Located just 45 miles from Rolla, MO and nestled in the Ozark Mountains is Brushy Creek Lodge. This location sports 3 rental cabins, a rental teepee, and number of campsites. While the cabins are not fancy, they are clean and maintained. On some weekends, food is provided in the main lodge for a moderate cost. The food is mostly hard-fried with a salad bar. If you can’t eat heavy while riding, be prepared to bring your own meals.
Whether you are looking to buy a new horse trailer or a used one, it’s easy to be influenced by fancy options and shiny construction materials. But, for a horse owner who wants to promote safe and stress free hauling for the horse, choosing a trailer from the horse’s point of view is very important. Since many horse trailers are built to appeal to the human perspective, this may not be as easy as one may think.
Considering the nature of the horse as a species, it’s a minor miracle that our equine friends get into a trailer at all. Horses are creatures of the prairie who are designed for life in wide open spaces. Because they are prey animals, they have a highly developed “flight or fight” response. When danger threatens, horses run away. That is how they survive. Feral horses who don’t run fast enough end up as dinner! They also have to watch their footing so they don’t fall into a hole or quicksand!
Before you go on that big trip, there are a few legal things you will need to know:
- In the United States, you must have a coggins test done before you can enter any publically available horse facility. Coggins tests are taken yearly by the vet and are only good for 1 year. This document will be requested at shows, trips and anywhere else you might take your horse. Some states also require a test for piroplasmosis. If you pass through the state and do not unload, you will not be required to have it. If you unload at all, be sure to have this document.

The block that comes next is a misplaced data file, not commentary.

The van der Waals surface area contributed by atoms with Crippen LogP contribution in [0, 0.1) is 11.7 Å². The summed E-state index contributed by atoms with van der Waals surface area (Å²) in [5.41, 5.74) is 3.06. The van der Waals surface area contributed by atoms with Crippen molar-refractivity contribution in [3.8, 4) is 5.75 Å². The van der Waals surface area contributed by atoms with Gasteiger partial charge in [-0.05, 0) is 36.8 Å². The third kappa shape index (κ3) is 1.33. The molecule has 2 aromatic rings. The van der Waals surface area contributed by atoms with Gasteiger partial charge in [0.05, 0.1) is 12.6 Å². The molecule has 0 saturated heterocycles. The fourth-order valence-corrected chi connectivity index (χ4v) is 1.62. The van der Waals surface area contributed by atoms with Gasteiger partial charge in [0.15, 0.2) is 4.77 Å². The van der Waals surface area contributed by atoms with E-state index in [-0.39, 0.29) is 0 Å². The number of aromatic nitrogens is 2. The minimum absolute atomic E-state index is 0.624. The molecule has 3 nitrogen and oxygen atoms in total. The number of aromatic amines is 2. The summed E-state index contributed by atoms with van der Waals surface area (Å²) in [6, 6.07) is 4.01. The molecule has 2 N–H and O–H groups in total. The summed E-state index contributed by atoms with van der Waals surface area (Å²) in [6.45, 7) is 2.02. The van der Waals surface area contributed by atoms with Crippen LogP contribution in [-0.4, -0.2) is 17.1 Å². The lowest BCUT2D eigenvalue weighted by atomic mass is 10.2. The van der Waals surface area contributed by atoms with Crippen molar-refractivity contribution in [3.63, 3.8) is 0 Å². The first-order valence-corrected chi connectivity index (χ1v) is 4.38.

- If you leave the state with your horse, you will need a health certificate from your vet. These certificates are generally accepted for 30 days from the date of issue.
- If you travel to a state with documented piraplasmosis, you will also need to have a yearly piroplasmisis test. If you are traveling through the state and do not unload from the trailer,you may not need the test. If you unload in a piroplasmosis state, you will need to have documentation of that test. Contact your state’s agricultural department for more information. Whatever you do, be sure to be informed about this before you travel.
- Be sure that there is drinkable water where you are going. If not, bring water from home for your horse. Also, bring your horse’s own hay and grain. Horses can colic and in severe cases die from changing feed sources abruptly, so only change feed gradually.